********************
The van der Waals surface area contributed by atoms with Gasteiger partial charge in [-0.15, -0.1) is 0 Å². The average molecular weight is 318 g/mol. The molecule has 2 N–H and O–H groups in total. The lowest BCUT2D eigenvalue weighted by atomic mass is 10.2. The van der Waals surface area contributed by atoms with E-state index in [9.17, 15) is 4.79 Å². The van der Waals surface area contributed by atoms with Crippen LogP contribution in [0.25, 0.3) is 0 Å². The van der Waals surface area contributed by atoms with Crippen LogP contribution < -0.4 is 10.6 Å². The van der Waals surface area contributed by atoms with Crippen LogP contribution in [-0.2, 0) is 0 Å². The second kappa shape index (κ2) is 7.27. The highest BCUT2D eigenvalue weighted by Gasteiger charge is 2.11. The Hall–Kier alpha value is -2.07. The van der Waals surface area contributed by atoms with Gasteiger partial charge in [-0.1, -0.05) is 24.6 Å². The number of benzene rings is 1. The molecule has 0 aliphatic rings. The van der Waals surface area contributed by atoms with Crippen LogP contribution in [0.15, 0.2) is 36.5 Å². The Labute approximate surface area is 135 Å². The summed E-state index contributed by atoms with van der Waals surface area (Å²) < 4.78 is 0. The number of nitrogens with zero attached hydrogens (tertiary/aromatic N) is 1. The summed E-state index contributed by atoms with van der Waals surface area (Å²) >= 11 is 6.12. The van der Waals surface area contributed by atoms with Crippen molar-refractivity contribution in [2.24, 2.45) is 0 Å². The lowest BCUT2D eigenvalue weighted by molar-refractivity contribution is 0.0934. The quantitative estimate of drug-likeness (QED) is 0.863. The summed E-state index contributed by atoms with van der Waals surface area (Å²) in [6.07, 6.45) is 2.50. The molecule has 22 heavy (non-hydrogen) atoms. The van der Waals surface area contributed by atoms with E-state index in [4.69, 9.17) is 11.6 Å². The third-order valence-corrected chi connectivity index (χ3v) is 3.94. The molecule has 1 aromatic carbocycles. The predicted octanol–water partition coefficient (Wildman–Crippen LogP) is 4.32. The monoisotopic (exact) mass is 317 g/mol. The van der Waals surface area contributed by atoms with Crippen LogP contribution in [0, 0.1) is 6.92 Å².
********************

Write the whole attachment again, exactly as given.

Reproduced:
The van der Waals surface area contributed by atoms with Gasteiger partial charge in [-0.15, -0.1) is 0 Å². The average molecular weight is 318 g/mol. The molecule has 2 N–H and O–H groups in total. The lowest BCUT2D eigenvalue weighted by atomic mass is 10.2. The van der Waals surface area contributed by atoms with E-state index in [9.17, 15) is 4.79 Å². The van der Waals surface area contributed by atoms with Crippen LogP contribution in [0.25, 0.3) is 0 Å². The van der Waals surface area contributed by atoms with Crippen LogP contribution < -0.4 is 10.6 Å². The van der Waals surface area contributed by atoms with Crippen LogP contribution in [-0.2, 0) is 0 Å². The second kappa shape index (κ2) is 7.27. The highest BCUT2D eigenvalue weighted by Gasteiger charge is 2.11. The Hall–Kier alpha value is -2.07. The van der Waals surface area contributed by atoms with Gasteiger partial charge in [-0.1, -0.05) is 24.6 Å². The number of benzene rings is 1. The molecule has 0 aliphatic rings. The van der Waals surface area contributed by atoms with Crippen LogP contribution in [0.15, 0.2) is 36.5 Å². The Labute approximate surface area is 135 Å². The summed E-state index contributed by atoms with van der Waals surface area (Å²) < 4.78 is 0. The number of nitrogens with zero attached hydrogens (tertiary/aromatic N) is 1. The summed E-state index contributed by atoms with van der Waals surface area (Å²) >= 11 is 6.12. The van der Waals surface area contributed by atoms with Crippen molar-refractivity contribution in [2.24, 2.45) is 0 Å². The lowest BCUT2D eigenvalue weighted by molar-refractivity contribution is 0.0934. The quantitative estimate of drug-likeness (QED) is 0.863. The summed E-state index contributed by atoms with van der Waals surface area (Å²) in [6.07, 6.45) is 2.50. The molecule has 22 heavy (non-hydrogen) atoms. The van der Waals surface area contributed by atoms with E-state index in [4.69, 9.17) is 11.6 Å². The third-order valence-corrected chi connectivity index (χ3v) is 3.94. The molecule has 1 aromatic carbocycles. The predicted octanol–water partition coefficient (Wildman–Crippen LogP) is 4.32. The monoisotopic (exact) mass is 317 g/mol. The van der Waals surface area contributed by atoms with Crippen LogP contribution in [0, 0.1) is 6.92 Å².